Former President John Agyekum Kufuor yesterday averted what could have been a showdown between his office and the Presidency by asking the government to take back three luxury BMW cars which the National Security Coordinator and Mr. Victor Smith had harangued about.
Yesterday was the deadline given by President John Evans Atta Mills to his immediate predecessor former President John Agyekum Kufuor to release three luxury BMW cars to the state.
The directive was characterized by an abrasive exchange of explanations and interpretations from both sides.
The shadows of what could have been a showdown were cast by Mr. Victor Smith, Head of Protocol at the Presidency, who emphasized to a radio station that “he cannot continue to use those vehicles and they are going to be retrieved”.
Whereas former President Kufuor considered the replacement of the cars with Chryslers as unconstitutional and so unacceptable, President Atta Mills set his officers out to retrieve the vehicles which had earlier been left in the custody and for the use of the out-gone President.
However, Mr. Victor Smith, seeming adamant on the issue, appeared to be ready to take the fight to another level considering his position on the subject.
Mr. Frank Agyekum, Spokesperson for former President Kufuor, considered the action unconstitutional because according to him, it amounted to varying the terms of conditions as spelt out in chapter 8, article 68 of the 1992 Constitution.
A government directive to the office of the former President asked that the three cars be returned to the Office of the National Security by the end of yesterday.
The cars, a correspondence to the office of the former President indicated, are part of the VVIP protection fleet under the direction of the National Security.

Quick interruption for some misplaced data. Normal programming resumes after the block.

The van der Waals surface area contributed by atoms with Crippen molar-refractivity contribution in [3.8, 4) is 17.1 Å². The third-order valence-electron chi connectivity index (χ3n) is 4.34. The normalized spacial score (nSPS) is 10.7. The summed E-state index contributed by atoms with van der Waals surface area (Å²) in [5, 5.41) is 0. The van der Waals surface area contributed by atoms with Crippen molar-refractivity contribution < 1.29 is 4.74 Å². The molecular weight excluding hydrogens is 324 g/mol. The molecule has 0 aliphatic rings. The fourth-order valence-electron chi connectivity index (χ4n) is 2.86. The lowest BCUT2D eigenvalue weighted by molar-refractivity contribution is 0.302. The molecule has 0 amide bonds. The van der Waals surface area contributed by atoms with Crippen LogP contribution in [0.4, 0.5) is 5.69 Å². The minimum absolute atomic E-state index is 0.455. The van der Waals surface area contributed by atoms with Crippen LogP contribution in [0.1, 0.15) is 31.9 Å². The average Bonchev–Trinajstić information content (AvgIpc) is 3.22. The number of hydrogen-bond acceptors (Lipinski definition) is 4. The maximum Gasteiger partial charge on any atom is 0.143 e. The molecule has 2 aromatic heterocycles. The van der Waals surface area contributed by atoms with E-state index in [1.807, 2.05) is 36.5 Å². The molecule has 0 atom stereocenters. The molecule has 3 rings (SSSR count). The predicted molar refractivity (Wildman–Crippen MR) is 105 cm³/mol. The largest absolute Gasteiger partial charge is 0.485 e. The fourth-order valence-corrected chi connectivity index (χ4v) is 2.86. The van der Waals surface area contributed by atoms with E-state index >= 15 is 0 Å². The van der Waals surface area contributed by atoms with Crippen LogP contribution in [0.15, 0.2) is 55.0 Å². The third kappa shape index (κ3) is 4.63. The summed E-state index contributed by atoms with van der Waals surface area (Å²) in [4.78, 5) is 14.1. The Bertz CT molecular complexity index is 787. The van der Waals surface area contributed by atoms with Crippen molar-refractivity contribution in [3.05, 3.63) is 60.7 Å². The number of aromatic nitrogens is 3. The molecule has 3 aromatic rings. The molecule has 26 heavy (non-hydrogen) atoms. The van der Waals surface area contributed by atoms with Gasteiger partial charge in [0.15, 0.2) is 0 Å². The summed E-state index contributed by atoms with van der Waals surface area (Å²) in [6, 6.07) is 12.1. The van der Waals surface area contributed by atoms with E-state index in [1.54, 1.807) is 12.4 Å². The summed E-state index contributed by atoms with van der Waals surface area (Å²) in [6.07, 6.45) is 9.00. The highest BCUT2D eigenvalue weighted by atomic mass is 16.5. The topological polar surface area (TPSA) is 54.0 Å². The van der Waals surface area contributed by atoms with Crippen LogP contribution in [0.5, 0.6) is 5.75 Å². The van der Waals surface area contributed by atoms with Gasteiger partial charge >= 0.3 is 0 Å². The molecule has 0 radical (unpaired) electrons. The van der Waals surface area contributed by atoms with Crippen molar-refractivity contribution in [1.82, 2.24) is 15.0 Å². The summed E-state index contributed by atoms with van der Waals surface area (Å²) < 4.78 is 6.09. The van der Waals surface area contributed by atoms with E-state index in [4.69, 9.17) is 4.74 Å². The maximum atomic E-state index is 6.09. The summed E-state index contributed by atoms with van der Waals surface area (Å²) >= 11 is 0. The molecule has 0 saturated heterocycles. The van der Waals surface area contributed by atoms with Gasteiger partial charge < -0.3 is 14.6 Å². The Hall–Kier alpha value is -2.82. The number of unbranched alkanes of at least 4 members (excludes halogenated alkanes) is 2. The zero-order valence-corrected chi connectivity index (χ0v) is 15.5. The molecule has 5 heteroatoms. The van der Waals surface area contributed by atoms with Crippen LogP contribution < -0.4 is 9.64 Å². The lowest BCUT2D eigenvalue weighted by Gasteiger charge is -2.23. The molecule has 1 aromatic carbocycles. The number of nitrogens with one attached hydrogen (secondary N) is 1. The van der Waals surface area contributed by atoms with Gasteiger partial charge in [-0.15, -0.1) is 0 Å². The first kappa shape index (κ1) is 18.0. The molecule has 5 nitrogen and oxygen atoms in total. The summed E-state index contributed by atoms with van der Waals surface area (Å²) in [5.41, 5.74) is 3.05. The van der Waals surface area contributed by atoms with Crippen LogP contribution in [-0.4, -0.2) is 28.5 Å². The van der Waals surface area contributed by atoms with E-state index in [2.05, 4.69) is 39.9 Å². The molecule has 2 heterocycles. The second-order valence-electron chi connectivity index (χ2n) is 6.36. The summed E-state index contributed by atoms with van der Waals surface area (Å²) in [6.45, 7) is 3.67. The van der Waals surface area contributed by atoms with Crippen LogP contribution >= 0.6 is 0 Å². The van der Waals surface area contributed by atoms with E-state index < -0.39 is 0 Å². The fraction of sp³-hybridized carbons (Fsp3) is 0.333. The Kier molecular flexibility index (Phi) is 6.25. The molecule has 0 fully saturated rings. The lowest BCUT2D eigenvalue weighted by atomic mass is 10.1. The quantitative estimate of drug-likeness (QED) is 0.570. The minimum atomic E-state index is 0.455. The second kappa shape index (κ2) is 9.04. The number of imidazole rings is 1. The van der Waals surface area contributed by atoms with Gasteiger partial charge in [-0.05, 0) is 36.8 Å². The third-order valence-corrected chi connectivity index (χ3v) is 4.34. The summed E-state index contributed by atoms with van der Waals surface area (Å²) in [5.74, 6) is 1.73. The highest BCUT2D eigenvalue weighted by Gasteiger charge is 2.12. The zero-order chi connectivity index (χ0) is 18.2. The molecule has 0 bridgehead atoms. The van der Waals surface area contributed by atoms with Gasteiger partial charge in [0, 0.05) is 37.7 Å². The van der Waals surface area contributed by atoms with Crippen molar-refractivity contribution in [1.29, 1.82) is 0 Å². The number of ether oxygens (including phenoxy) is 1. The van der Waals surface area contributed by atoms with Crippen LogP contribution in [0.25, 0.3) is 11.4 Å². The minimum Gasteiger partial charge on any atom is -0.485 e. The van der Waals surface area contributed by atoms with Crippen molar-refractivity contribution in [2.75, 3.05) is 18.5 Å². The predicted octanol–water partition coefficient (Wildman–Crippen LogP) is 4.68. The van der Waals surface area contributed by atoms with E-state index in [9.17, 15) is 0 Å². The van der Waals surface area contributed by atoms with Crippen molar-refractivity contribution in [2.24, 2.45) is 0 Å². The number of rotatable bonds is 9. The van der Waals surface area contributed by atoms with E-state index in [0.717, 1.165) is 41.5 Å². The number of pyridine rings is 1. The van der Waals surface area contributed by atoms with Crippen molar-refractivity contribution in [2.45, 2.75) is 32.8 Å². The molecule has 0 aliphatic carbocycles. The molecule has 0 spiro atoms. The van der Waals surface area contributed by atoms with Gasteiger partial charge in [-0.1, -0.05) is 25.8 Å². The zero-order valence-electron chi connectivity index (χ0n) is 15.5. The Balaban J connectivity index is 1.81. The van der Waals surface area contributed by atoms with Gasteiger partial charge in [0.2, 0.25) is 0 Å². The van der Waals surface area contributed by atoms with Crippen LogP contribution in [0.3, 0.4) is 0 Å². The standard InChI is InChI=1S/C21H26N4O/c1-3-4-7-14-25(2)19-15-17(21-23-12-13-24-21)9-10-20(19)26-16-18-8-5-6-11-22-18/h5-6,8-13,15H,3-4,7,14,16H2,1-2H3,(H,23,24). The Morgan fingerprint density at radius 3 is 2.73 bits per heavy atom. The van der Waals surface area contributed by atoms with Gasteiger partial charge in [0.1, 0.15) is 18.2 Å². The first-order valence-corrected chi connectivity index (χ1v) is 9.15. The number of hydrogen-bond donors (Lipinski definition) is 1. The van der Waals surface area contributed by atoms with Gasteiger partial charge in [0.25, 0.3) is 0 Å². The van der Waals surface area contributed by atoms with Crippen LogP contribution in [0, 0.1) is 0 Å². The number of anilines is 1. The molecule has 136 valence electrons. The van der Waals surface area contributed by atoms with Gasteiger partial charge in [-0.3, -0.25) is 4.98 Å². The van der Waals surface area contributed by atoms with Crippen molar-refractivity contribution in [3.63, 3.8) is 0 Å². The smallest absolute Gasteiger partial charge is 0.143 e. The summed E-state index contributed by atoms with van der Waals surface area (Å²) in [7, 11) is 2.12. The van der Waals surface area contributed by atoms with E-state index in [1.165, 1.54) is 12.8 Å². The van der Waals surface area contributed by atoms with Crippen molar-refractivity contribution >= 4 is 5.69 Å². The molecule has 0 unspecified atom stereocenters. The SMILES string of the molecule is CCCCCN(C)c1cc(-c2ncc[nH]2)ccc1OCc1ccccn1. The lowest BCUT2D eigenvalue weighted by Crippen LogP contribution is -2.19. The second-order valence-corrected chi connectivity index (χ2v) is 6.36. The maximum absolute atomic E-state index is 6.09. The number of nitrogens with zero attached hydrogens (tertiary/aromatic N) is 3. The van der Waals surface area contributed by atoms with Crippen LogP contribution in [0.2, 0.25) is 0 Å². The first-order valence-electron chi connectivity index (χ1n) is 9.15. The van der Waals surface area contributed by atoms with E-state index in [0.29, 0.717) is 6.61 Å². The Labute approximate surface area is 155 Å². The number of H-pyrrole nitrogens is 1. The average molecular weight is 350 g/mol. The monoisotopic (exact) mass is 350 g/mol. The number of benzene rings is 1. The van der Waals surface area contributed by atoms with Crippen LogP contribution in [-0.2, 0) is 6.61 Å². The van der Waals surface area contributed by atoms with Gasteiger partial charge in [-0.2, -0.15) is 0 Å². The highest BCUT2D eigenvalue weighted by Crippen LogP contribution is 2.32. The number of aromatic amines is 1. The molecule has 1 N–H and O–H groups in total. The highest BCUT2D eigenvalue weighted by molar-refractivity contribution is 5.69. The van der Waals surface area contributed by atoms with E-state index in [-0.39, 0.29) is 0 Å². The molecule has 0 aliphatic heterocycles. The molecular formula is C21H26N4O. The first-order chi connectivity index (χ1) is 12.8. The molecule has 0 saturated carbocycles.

In view of the foregone therefore, the correspondence added that former President Kufuor cannot continue to keep the cars.
Hitting back, Mr. Agyekum maintained that the said cars were part of his boss' fleet while in office and so changing them at this time will be detrimental to his comfort and at variance with the tenets of the Constitution.
The Chryslers, which government seeks to replace the luxury BMWs with, according to Mr. Frank Agyekum, are of a lesser value than the German-made cars.
Mr. Victor Smith who has never been a fan of the former President's, found this the appropriate time to hit back and therefore said Mr. Frank Agyekum's position on the subject was not tenable.
While some thought he could act untowardly on the issue, others expected he would tread cautiously because of the repercussions of any wrong step.
Victor Smith's earlier involvement in the seizure of state vehicles soon after the assumption of office of the Mills government, earned him a certain notoriety in a section of the political terrain.
Speaking on the subject, he said the former President's spokesperson does not have the facts about the custody of the said cars.
The wrong information, according to him, stems from what the head of security of the former President fed his boss about the custody of the cars.
The incumbent National Security Coordinator, Lt. Col Gbevlo-Lartey (rtd), he said, told him (Victor Smith) that former President Kufuor could not keep the cars because they were specifically imported for the protection of the President.
Sounding belligerent in a chat with Joy FM yesterday, Mr. Victor Smith stated, “These particular vehicles we are talking about are specifically brought in for the President's security so he cannot continue to use those vehicles and they are going to be retrieved.”
The Chinery-Hesse report which could have clarified issues such as these is not being implemented, as President Mills has placed an embargo on it.
The dispossession of cars from former government officials made the headlines in the early days of the Mills Administration, attracting mixed reactions from Ghanaians.
By A.R. Gomda